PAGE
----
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Featuring a majestic score by Ennio Morricone and lush Oscar-winning cinematography by Chris Menges. It won the top prize at Cannes in 1986 and was nominated for a Best Film Oscar. The film is shot through with piercing, haunting imagery, pictures of enduring imaginative force. A visually stunning epic, THE MISSION recounts the true story of two men--a man of the sword Robert De Niro and a man of the cloth Jeremy Irons--both Jesuit missionaries who defied the colonial forces of mighty Spain and Portugal to save an Indian tribe from slavery in mid-18th-century South America. Mendoza De Niro is a slave trader and colonial imperialist who murdered his own brother Aidan Quinn and seeks penance for his sins by becomining a missionary at Father Gabriel's Irons mountaintop mission. The Mission is a rich and thought-provoking. It contains moving images of despair, penance, and redemption that are among the most evocative ever filmed.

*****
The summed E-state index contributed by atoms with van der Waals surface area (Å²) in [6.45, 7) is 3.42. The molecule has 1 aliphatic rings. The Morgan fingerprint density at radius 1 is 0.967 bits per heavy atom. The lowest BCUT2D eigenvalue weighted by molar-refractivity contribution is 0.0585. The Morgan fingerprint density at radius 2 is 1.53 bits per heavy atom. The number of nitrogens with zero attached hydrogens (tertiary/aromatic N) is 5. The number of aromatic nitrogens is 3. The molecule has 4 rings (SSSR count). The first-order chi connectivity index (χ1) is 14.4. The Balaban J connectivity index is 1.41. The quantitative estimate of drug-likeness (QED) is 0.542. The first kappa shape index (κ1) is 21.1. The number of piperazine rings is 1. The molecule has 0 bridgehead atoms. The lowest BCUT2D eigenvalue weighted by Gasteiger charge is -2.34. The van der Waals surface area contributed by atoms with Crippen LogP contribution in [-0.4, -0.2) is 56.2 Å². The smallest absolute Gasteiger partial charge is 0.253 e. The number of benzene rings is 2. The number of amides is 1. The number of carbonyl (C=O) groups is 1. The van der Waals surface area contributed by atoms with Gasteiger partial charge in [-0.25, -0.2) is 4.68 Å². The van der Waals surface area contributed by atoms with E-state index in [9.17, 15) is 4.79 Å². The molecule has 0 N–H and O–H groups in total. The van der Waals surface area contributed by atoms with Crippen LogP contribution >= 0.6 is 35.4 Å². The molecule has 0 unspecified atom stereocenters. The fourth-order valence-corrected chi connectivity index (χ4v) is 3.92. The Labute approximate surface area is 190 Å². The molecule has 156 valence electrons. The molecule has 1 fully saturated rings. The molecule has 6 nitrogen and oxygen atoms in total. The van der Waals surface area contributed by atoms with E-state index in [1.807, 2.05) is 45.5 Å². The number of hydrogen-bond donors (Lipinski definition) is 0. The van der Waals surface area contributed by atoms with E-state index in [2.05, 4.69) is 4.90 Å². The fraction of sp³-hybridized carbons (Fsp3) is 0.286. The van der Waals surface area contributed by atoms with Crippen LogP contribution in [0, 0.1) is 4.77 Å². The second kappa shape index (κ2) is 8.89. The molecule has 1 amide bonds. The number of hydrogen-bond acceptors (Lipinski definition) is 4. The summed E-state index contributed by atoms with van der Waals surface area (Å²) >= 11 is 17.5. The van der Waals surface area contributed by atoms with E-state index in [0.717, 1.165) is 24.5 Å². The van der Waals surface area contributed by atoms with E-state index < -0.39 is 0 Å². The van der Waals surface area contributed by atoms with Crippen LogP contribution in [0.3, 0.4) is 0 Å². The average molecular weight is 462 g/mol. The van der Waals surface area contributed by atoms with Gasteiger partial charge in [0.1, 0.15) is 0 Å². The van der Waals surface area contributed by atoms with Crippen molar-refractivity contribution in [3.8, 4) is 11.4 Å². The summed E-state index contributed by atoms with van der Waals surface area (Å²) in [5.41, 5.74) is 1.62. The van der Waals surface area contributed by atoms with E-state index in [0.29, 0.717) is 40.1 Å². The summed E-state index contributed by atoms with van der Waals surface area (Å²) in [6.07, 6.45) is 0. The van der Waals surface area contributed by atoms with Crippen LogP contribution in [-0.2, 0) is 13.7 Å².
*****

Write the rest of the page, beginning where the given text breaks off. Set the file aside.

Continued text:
Roland Joffé The Killing Fields directs this fuzzy effort at a David Lean-like epic without David Lean's sense of emotional proportion. Lean's most important screenwriting collaborator, Robert Bolt, in fact wrote The Mission, which concerns a Jesuit missionary Jeremy Irons who establishes a church in the hostile jungles of Brazil and then finds his work threatened by greed and political forces among his superiors. Robert De Niro is briefly effective as a callous soldier who kills his own brother and then turns to Irons's character to oversee his penance and conversion to the clergy. The narrative and dramatic forces at work in this movie should be more stirring and powerful than they are--the problem being that Joffé is too removed from them to allow us in. --Tom Keogh